vibrations that damp out within a few cycles are tolerated Consider, for example, the dynamic response of a sim-
more readily than smaller amplitudes of steady-state vi- ple steel beam. The flexural rigidity EI of the beam can
bration that persist for an extended period of time.^ If the be related to its fundamental natural frequency of vibra-
motion damps out within 10 cycles or less, the tolerable tion nj (in Hz) by.
acceleration is higher by a factor of 10 or more than if the
motion is continuous.^ Third, the perception or tolerance n, = (1)
of vibration depends on the activity of the building occu- le P
pant and the presence of visual or auditory cues. Within in which p = {w^ + pwL)/g is the mass of the beam and
its tributary loads, w^ and Wj^ are dead and live load per
the frequency range of 1 to 8 Hz, the threshold of annoy- length, and p is the fraction of the live load that partici-
ance for continuous vibrations is approximately O.OOSg to pates in the dynamic motion. For general and clerical of-
O.Olg (0.05 to 0.10 m/s^)^'^; g is acceleration due to gravity fices, the mean live load acting on the floor at any instant
(9.81 m/s^ or 386 ft/s^). People engaged in quiet activities of time is about 12 psf (527 Pa), while the nominal design
tend to find continuous vibrations much above O.OOSg ob- live load is between 25 and 50 psf (1197-2394 Pa), depend-
jectionable. In contrast, the annoyance threshold for tran- ing on the loaded area. Thus, p might typically be about
sient vibration of finished floors in which structural damp- 0.25. If the beam meets its static deflection limit €/360
ing is about 6 percent of critical may be about 0.05g (0.5 under full live load w^ its fundamental frequency rii must
m/s^).^ Note that the levels of vibration necessary to cause be.
structural damage are well above these levels. WJ^/WJ:
3.4 (2)
1 + P^L^^D ^
Critical Appraisal of Current Serviceability Guidelines
For a typical W^/WD of 2 for steel structures,^ Eq. 2 be-
Current serviceability criteria for steel beams and gird- comes Hi > 22/V€, where € is measured in feet. If € =
ers supporting floors and roofs take basically two forms.^^ 26 ft (8 m), Hi > 4.3Hz, while if € = 52 ft (16 m), «i >
The first involves limiting elastically computed static verti- 3.1Hz.
cal deflection to some fraction of span €. For flexural These natural frequencies are close to frequencies asso-
members that support plaster ceilings, this deflection limit ciated with several common human activities. Thus, cur-
is €/360 (this provision dates back to the early 19th cen- rent deflection limits might not be adequate to control ob-
tury); for other members, the customary limit usually is jectionable vibrations for spans much in excess of 30 ft (9
€/240 to €/180, depending on the function of the elements m). Such spans are likely to be found in offices and public
supported by the member. The second estabUshes a mini- assembly occupancies, where there also are large open
mum depth for flexural members with respect to their areas without floor coverings or partitions to provide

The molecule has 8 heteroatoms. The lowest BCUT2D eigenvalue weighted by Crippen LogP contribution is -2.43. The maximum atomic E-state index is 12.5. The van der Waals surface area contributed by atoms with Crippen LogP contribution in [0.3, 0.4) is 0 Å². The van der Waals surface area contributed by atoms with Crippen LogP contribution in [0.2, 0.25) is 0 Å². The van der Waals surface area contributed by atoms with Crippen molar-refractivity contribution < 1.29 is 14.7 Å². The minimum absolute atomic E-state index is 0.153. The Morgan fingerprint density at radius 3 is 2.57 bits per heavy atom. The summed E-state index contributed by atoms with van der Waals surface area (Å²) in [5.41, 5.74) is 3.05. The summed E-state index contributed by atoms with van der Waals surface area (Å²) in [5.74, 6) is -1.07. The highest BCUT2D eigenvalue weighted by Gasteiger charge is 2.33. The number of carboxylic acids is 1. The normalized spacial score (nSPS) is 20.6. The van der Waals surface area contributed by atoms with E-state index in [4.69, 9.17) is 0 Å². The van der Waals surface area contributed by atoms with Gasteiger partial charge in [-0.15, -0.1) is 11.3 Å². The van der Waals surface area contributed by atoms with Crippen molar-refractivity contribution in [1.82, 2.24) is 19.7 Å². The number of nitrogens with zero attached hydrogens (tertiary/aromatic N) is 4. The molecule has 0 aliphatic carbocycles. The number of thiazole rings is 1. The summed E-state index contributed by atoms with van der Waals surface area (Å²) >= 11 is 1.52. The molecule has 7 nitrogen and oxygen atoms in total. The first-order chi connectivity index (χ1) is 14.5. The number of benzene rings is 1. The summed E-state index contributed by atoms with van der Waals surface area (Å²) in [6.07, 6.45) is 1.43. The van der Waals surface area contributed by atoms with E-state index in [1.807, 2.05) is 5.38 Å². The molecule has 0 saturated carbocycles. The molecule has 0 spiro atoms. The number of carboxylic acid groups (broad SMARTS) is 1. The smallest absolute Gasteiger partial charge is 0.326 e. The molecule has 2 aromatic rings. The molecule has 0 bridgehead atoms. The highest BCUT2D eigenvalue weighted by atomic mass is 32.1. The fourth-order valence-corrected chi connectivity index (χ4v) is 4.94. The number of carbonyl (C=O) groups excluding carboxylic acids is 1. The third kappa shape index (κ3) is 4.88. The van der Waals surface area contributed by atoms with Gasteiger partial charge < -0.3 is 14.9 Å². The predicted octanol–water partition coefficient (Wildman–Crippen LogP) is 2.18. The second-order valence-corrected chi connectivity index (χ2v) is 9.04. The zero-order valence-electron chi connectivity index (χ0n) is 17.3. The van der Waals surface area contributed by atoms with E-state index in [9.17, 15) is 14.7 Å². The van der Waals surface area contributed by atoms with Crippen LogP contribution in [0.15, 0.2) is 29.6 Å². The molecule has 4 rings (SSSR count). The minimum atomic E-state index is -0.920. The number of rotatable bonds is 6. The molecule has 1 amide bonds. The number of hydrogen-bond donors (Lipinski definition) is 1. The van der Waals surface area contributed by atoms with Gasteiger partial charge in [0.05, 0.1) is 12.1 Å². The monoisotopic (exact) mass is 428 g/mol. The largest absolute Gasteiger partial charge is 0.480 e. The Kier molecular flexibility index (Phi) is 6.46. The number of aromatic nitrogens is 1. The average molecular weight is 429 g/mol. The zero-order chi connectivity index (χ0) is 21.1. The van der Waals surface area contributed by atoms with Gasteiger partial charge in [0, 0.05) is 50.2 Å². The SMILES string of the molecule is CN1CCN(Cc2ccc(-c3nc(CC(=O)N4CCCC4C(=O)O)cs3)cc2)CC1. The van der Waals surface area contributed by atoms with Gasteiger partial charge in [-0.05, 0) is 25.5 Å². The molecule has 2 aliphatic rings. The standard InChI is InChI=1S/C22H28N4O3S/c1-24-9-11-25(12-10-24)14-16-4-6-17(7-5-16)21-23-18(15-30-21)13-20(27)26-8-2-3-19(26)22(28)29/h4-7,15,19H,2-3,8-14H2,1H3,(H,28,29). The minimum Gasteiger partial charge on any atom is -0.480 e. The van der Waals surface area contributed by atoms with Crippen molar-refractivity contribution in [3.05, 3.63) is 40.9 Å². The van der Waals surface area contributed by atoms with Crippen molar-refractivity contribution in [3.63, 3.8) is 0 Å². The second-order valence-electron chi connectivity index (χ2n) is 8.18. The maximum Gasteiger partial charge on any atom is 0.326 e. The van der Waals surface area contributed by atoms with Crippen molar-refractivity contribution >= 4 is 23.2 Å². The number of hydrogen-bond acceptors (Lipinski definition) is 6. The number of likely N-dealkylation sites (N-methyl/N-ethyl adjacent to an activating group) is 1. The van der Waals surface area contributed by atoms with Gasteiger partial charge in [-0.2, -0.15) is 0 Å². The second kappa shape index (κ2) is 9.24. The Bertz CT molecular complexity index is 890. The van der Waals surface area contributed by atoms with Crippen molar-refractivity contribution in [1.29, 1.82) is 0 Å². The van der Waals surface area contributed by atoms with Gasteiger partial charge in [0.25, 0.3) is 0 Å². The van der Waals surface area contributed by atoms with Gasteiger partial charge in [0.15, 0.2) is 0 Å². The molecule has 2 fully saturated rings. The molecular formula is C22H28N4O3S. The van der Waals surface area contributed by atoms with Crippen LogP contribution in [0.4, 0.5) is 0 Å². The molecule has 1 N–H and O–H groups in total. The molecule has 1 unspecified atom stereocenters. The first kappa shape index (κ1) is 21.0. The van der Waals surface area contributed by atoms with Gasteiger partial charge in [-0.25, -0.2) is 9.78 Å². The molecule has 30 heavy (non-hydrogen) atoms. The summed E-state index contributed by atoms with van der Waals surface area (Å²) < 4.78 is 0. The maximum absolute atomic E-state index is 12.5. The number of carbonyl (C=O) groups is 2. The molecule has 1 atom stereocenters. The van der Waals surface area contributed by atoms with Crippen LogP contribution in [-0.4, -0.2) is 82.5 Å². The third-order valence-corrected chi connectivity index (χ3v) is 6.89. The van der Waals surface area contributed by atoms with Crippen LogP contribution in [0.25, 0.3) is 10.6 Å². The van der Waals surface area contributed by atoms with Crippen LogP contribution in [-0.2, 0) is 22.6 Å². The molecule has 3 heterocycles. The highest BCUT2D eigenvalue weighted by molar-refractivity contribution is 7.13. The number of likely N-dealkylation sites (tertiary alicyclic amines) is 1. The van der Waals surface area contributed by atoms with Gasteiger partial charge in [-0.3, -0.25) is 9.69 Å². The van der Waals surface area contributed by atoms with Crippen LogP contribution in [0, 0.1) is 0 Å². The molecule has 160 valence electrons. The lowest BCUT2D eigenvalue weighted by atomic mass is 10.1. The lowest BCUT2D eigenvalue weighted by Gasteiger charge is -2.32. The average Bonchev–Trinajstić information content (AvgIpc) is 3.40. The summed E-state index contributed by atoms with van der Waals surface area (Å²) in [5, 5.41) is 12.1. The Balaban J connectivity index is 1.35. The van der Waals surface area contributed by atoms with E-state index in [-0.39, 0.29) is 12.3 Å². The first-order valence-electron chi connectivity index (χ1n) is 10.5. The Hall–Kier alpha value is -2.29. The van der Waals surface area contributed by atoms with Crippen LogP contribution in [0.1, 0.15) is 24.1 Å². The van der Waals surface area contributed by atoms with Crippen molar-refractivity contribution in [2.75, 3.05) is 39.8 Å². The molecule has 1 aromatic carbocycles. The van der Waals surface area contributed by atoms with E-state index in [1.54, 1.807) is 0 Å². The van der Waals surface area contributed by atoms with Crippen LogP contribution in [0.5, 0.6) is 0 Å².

span. For fully stressed beams supporting large open floor damping. ^'^
areas, it is recommended that the member span-depth
ratio £/d not exceed 800//^. In addition, £/d should not ex-
ceed 20; this limit has been used since the early 20th cen- CRITERIA FOR STATIC DEFORMATION-
tury as a vibration control measure. RELATED LIMIT STATES
Multistory buildings often are designed using non-
mandatory guidehnes on maximum drift (lateral displace- Serviceability Load Models
ment) under wind effects. The normally accepted range of Probabilistic load models are necessary to evaluate ser-
overall drift hmits for buildings appears to be 1/600 to viceability criteria from a similar reliability viewpoint as
1/300 times the building height H with H/400 being typi- that used for LRFD. Poisson pulse processes have been
cal. ^^ In addition, hmits on interstory drift of 1/500 to used to model the occurrence, duration and intensity of
1/200 times the story height h are common. many structural loads. These models usually are sufficient
The existing serviceability guidelines on maximum de- for static loads, and allow their complex time variation to
flections, lateral drifts and span-depth ratios are aimed at be represented as a sequence of random variables. Table
controlhng the stiffness of the structure. However, these 1 summarizes statistical data of equivalent static loads ob-


tained from analyses of load processes for reference peri- deflects precisely to A^ under L„. A similar result is ob-
ods of 1 and 50 years. ^^ The 50-year data were used to de- tained for flexural members supporting roof loads due to
velop the load requirements in LRFD."^'^^ The 1-year snow.
statistics might be used to develop load combinations rules
for checking static deflections.
The reliabihty indices for beams loaded by live loads are
3.1 and 0.0 when evaluated on a 1-year and 50-year basis,
respectively. The first number is approximately the same
as the rehability index in LRFD for the ultimate limit state
Table 1. of yielding of tension members.^ The value zero imphes
Typical Statistical Data for Common Structural that there is approximately a 50-percent chance that the
Loads deflection limit will be exceeded at least once during a
(1a) T = 1 year 50-year period of occupancy. Similarly, for beams loaded
by snow loads, the reliability indices are 5.3 and 0.8, re-
Load Mean/Nominal GOV* PDF*
spectively, for periods of 1 year and 50 years. Thus, there
Dead, D 1.05 0.10 Normal appears to be a disparity in current serviceability checks
Live, L 0.45 0.40 Gamma for beams subjected to live or snow loads.
Snow, S 0.20 0.85 Lognormal
Wind, W 0.33 0.60 Type 1 The lateral drift of a steel frame due to wind generally
is determined in current practice using unfactored nomi-
(1 b) T = 50 years
nal wind loads.'* The variabilities in response due to the
Load Mean/Nominal GOV* PDF* flexibility of the frame can be assumed to be negligible in